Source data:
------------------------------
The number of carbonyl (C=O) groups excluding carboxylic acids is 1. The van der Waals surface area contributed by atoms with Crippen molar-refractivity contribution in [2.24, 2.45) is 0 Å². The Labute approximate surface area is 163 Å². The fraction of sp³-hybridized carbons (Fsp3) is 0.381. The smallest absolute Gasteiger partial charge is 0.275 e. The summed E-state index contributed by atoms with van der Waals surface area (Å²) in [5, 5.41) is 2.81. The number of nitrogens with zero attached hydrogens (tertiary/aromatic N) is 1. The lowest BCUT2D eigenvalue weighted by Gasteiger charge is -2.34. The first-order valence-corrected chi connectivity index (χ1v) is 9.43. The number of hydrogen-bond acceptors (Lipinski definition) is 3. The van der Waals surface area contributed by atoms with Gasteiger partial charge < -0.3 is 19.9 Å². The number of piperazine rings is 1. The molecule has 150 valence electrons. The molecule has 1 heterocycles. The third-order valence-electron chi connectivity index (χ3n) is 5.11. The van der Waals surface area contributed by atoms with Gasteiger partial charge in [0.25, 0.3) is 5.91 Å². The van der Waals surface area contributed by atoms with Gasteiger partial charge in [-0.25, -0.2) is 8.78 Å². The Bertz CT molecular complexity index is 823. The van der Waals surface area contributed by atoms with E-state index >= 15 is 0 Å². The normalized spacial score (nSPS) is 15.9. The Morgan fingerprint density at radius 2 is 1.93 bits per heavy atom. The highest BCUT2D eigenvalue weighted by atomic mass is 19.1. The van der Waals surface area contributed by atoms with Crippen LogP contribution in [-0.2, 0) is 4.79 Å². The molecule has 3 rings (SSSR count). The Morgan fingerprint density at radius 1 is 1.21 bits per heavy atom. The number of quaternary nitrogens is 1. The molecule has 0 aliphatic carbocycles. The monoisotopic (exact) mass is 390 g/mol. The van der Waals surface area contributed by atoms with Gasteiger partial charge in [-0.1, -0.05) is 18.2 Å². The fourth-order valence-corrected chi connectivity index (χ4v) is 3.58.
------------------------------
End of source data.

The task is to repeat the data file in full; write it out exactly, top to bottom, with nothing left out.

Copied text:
The number of carbonyl (C=O) groups excluding carboxylic acids is 1. The van der Waals surface area contributed by atoms with Crippen molar-refractivity contribution in [2.24, 2.45) is 0 Å². The Labute approximate surface area is 163 Å². The fraction of sp³-hybridized carbons (Fsp3) is 0.381. The smallest absolute Gasteiger partial charge is 0.275 e. The summed E-state index contributed by atoms with van der Waals surface area (Å²) in [5, 5.41) is 2.81. The number of nitrogens with zero attached hydrogens (tertiary/aromatic N) is 1. The lowest BCUT2D eigenvalue weighted by Gasteiger charge is -2.34. The first-order valence-corrected chi connectivity index (χ1v) is 9.43. The number of hydrogen-bond acceptors (Lipinski definition) is 3. The van der Waals surface area contributed by atoms with Gasteiger partial charge < -0.3 is 19.9 Å². The number of piperazine rings is 1. The molecule has 150 valence electrons. The molecule has 1 heterocycles. The third-order valence-electron chi connectivity index (χ3n) is 5.11. The van der Waals surface area contributed by atoms with Gasteiger partial charge in [0.25, 0.3) is 5.91 Å². The van der Waals surface area contributed by atoms with Gasteiger partial charge in [-0.25, -0.2) is 8.78 Å². The Bertz CT molecular complexity index is 823. The van der Waals surface area contributed by atoms with E-state index >= 15 is 0 Å². The normalized spacial score (nSPS) is 15.9. The Morgan fingerprint density at radius 2 is 1.93 bits per heavy atom. The highest BCUT2D eigenvalue weighted by atomic mass is 19.1. The van der Waals surface area contributed by atoms with Crippen LogP contribution in [-0.2, 0) is 4.79 Å². The molecule has 3 rings (SSSR count). The Morgan fingerprint density at radius 1 is 1.21 bits per heavy atom. The number of quaternary nitrogens is 1. The molecule has 0 aliphatic carbocycles. The monoisotopic (exact) mass is 390 g/mol. The van der Waals surface area contributed by atoms with Gasteiger partial charge in [-0.1, -0.05) is 18.2 Å². The fourth-order valence-corrected chi connectivity index (χ4v) is 3.58.